While there’s so much to see and explore here in Naples, what you see from street level is only the half of it! I just found out that Naples is twice as exciting as I thought. I didn’t know that the other half was underground. A hundred feet down. Beneath the streets of Naples, is a whole other city, a “Parallel City” as many call it. Dating from the Greco-Roman periods, a honeycomb of inter-connected tunnels, caverns, aqueducts, and passages were created when volcanic sandstone was excavated to build the city’s palaces and villas.
Carved from legend, this is the “sotto-suolo” or underground of Naples. As the city was built above ground, they took the stone from underground. So what does one do with a massive cave under your house? Well, way back when, some of the empty caverns were put to use as water cisterns and later, air raid shelters. In all, some 700 cavities have been discovered so far. Greek caves, Roman and Bourbon tunnels, catacombs and natural grottos, make up a total of over 600 square miles of what they call the “underground city.” These rooms are huge. They used to be filled with water, in fact, you can still see the water line. These tunnels are endless – you could get lost down here. That’s why you only go underground with a guide or a group.
There are tours depicting the tunnels as air raid shelters. There is an exhibition about things that were found down here when it was refuge during the war. The helmets, gas masks, dishes, and things from the soldiers are all here to give you an image how it looked when there were about 2000 people down here in the system when the bombs were falling.
The entire underground city was created by Greek and Roman slaves when they mined these caves for building materials. Grueling work, lit only by candlelight, many of them died in the process. On the tour, you’ll see a public cistern that is much older than the air raid refuge. Who knew plumbing could be so cool!? This underground tour is so cool! I had no idea that you could do something like this here. A little adventure….a little history….this is a great discovery! If you come to Naples and don’t see the underground city, you are really missing something special. It is incredible!”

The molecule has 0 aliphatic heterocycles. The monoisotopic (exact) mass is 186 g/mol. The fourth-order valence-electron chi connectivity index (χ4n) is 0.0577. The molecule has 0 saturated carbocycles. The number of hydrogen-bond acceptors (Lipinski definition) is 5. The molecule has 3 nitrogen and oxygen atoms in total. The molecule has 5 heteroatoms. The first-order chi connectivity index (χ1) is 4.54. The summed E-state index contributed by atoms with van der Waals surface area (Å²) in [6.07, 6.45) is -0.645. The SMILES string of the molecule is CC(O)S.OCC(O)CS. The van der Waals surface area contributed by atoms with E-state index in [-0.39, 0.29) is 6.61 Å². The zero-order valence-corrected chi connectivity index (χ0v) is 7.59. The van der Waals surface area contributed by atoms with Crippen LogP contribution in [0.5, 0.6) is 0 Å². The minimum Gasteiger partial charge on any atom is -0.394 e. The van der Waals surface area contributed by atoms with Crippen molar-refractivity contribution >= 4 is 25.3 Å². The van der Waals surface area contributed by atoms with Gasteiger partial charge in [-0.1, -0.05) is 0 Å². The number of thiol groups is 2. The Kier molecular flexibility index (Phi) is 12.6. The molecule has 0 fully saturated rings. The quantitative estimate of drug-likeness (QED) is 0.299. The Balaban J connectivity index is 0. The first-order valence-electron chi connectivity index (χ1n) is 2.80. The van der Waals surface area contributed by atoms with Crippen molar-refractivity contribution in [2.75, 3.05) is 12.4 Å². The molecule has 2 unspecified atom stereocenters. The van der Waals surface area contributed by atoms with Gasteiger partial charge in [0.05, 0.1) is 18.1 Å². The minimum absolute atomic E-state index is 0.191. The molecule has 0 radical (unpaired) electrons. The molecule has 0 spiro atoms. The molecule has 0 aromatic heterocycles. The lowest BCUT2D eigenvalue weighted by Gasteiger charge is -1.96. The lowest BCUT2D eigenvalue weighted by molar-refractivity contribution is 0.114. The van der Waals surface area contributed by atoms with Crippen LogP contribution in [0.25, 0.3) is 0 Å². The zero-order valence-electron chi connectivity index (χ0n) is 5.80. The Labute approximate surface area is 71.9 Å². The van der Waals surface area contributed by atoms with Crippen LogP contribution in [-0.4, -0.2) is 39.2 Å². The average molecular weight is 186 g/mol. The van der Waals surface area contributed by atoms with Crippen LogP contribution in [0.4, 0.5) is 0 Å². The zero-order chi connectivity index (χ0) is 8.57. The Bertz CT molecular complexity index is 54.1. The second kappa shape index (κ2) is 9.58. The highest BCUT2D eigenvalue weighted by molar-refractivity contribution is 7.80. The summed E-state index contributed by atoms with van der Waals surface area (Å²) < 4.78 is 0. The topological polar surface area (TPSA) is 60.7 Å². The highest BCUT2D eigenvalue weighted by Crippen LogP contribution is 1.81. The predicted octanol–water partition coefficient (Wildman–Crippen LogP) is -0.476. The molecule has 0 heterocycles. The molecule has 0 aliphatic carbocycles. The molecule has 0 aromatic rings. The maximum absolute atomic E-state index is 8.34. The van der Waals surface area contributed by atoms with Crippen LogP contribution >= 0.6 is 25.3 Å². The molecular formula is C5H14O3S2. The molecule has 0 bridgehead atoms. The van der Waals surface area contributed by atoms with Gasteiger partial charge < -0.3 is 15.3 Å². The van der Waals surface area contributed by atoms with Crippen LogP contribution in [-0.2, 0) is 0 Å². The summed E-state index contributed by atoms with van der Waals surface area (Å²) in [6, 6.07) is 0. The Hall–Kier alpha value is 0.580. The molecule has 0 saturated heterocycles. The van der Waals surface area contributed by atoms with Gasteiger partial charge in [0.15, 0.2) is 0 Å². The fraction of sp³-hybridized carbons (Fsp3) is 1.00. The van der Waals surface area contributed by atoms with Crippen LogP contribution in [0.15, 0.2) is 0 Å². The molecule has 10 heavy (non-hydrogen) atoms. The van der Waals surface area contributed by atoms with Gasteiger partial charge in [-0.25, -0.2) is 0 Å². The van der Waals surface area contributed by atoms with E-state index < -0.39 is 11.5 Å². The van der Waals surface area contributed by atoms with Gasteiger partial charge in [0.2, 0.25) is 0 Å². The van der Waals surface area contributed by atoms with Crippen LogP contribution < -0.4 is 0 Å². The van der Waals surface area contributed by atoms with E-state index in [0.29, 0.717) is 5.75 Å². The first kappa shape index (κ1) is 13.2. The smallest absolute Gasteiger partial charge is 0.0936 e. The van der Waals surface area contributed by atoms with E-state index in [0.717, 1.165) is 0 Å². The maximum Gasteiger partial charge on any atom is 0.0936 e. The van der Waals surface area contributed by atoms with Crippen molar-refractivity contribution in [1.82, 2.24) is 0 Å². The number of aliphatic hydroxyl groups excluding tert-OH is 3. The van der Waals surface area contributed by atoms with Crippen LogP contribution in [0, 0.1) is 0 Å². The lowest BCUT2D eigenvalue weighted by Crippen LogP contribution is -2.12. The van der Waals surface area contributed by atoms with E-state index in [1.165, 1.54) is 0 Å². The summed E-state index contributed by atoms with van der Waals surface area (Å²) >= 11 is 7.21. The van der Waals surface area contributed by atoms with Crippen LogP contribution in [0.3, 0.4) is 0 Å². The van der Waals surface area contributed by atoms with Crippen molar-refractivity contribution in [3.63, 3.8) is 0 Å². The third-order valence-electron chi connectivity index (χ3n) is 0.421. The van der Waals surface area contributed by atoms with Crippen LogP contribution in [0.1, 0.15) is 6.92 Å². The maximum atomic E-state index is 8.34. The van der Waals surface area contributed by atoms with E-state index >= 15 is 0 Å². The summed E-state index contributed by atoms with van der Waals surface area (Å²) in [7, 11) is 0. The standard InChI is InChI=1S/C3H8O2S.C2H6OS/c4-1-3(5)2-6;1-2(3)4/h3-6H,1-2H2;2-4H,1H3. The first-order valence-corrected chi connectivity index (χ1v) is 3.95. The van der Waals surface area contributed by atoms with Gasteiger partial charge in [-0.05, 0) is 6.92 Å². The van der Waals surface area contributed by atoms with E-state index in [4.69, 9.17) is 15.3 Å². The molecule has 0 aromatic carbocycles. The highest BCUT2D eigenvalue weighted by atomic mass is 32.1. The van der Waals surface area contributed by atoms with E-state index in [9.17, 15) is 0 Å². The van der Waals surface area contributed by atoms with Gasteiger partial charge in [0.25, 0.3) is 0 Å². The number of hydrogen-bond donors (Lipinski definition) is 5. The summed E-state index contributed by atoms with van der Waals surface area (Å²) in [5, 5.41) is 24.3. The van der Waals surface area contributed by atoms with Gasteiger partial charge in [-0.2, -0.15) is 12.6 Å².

I’ll tell you what else is incredible, there’s still another discovery to see down here. But you have to enter from a secret place up top into a very small residence, typical of the peasant homes of the area. In this flat or apartment a man lived for many years, and in making repairs, he discovered the ancient Greek and Roman Theatre under the foundation. This was in the 1950’s, and the man made an entrance to it that he hid under his bed. He was afraid he would be put out of his home due to it being a monumental archaeological find, so he kept the theater and the entrance secret. There’s so much more to see…no one knows exactly how much remains to be discovered. Ongoing explorations indicate that possibly, another 1200 square miles of unexplored, undocumented spaces and evolving history are yet to be found.
Speaking of Naples’ history, did I mention Naples as being at the base of Mt. Vesuvius, the one that erupted and covered Pompeii? The volcano Vesuvius? Oh yes…And what remains of Pompeii is right down the road, one place you definitely have to see while you’re here! Pompeii is probably the most impressive archaeological site in the world. Now is it touristy? Yes, it is, but you have to look at it like you’re looking through a screen door. You’ve got to look through all the touristy stuff and once you see what’s on the inside it’s worth it. It’s amazing how well-preserved some of these ruins are. For a city that was completely destroyed by a volcanic eruption, it still looks pretty good!
How crowded was it? Nobody really knows how many people lived in Pompeii during its heyday – that remains a hot topic of debate. They estimate 18,000 people lived here during the eruption. But what’s interesting, is that they think maybe twice that amount lived here before that, because 17 years earlier there was an earthquake and a lot people left. Unbelievable! Once you visit Pompeii, or any architectural site for that matter, it’s an experience you’d like to stay with you for at least a little while. That’s why souvenir stands are staked out at the exit, so you can take a little bit of Pompeii home with you for later! You know, a souvenir is not necessarily a bad thing. But, memories do come at a price, so be prepared to do a little bargaining! And check out ALL the vendors before you buy! Ready…set…shop!
I think it’s time to go back to the city, so hop on the subway and head on back to town. Getting around Naples couldn’t be easier, public transportation is convenient, clean and affordable! This gives you a chance to check out some of the neighborhoods! And what better place to start than in the Latin Quarter? One of the most colorful and crowded parts of town, the Latin Quarter is not only a great place to live, it’s the best place to buy the freshest baked goods, produce and seafood… lots of seafood! You could also just hang out and soak up some local color! Or, do like the Neopolitans do and tool around on a moped all day! Vroom! Vroom!